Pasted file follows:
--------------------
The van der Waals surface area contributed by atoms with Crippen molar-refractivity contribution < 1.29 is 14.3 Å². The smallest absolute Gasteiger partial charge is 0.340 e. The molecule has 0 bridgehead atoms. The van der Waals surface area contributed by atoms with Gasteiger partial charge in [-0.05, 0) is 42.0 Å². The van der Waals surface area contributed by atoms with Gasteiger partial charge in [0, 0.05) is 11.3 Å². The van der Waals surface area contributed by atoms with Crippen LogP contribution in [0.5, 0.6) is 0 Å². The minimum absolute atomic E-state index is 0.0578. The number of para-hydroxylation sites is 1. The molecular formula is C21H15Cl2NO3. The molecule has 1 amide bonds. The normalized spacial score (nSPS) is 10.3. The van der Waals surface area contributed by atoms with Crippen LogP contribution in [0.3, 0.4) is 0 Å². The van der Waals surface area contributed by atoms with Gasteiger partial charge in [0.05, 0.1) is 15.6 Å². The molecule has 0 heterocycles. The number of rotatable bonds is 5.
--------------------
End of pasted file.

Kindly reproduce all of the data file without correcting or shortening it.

The van der Waals surface area contributed by atoms with Crippen molar-refractivity contribution < 1.29 is 14.3 Å². The smallest absolute Gasteiger partial charge is 0.340 e. The molecule has 0 bridgehead atoms. The van der Waals surface area contributed by atoms with Gasteiger partial charge in [-0.05, 0) is 42.0 Å². The van der Waals surface area contributed by atoms with Gasteiger partial charge in [0, 0.05) is 11.3 Å². The van der Waals surface area contributed by atoms with Crippen LogP contribution in [0.5, 0.6) is 0 Å². The minimum absolute atomic E-state index is 0.0578. The number of para-hydroxylation sites is 1. The molecular formula is C21H15Cl2NO3. The molecule has 1 amide bonds. The normalized spacial score (nSPS) is 10.3. The van der Waals surface area contributed by atoms with Crippen LogP contribution in [0.3, 0.4) is 0 Å². The van der Waals surface area contributed by atoms with Gasteiger partial charge in [0.05, 0.1) is 15.6 Å². The molecule has 0 heterocycles. The number of rotatable bonds is 5.